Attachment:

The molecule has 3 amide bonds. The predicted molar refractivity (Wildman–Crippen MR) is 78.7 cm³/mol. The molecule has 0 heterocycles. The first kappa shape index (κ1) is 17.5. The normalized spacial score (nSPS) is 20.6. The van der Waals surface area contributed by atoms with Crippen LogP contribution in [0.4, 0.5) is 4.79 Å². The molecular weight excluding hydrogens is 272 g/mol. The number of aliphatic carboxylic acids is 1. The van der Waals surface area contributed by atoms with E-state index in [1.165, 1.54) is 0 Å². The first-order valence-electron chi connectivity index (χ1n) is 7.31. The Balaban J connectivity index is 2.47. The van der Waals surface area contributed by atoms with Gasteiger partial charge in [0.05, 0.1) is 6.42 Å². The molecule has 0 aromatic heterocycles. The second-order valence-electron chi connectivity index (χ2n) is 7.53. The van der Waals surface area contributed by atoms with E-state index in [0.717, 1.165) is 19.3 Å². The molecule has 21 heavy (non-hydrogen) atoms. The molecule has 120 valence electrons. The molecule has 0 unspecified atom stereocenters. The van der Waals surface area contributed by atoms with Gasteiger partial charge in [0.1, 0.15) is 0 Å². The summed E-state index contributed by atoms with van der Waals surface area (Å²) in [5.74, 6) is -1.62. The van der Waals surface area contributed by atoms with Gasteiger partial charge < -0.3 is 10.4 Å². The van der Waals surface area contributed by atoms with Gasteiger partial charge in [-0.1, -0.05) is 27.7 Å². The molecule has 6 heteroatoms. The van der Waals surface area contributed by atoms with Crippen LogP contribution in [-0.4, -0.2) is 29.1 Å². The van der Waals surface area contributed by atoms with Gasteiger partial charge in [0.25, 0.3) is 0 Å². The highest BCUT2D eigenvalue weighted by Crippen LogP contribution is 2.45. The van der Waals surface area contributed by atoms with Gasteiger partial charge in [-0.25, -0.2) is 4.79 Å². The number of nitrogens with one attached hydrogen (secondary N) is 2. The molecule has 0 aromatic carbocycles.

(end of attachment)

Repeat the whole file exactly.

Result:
The molecule has 3 amide bonds. The predicted molar refractivity (Wildman–Crippen MR) is 78.7 cm³/mol. The molecule has 0 heterocycles. The first kappa shape index (κ1) is 17.5. The normalized spacial score (nSPS) is 20.6. The van der Waals surface area contributed by atoms with Crippen LogP contribution in [0.4, 0.5) is 4.79 Å². The molecular weight excluding hydrogens is 272 g/mol. The number of aliphatic carboxylic acids is 1. The van der Waals surface area contributed by atoms with E-state index in [1.165, 1.54) is 0 Å². The first-order valence-electron chi connectivity index (χ1n) is 7.31. The Balaban J connectivity index is 2.47. The van der Waals surface area contributed by atoms with Gasteiger partial charge in [0.05, 0.1) is 6.42 Å². The molecule has 0 aromatic heterocycles. The second-order valence-electron chi connectivity index (χ2n) is 7.53. The van der Waals surface area contributed by atoms with E-state index in [0.717, 1.165) is 19.3 Å². The molecule has 21 heavy (non-hydrogen) atoms. The molecule has 120 valence electrons. The molecule has 0 unspecified atom stereocenters. The van der Waals surface area contributed by atoms with Gasteiger partial charge in [0.1, 0.15) is 0 Å². The summed E-state index contributed by atoms with van der Waals surface area (Å²) in [5.74, 6) is -1.62. The van der Waals surface area contributed by atoms with Gasteiger partial charge < -0.3 is 10.4 Å². The van der Waals surface area contributed by atoms with Gasteiger partial charge in [-0.1, -0.05) is 27.7 Å². The molecule has 6 heteroatoms. The van der Waals surface area contributed by atoms with Crippen LogP contribution in [-0.4, -0.2) is 29.1 Å². The van der Waals surface area contributed by atoms with Gasteiger partial charge in [0.25, 0.3) is 0 Å². The highest BCUT2D eigenvalue weighted by Crippen LogP contribution is 2.45. The van der Waals surface area contributed by atoms with Gasteiger partial charge in [-0.25, -0.2) is 4.79 Å². The number of nitrogens with one attached hydrogen (secondary N) is 2. The molecule has 0 aromatic carbocycles.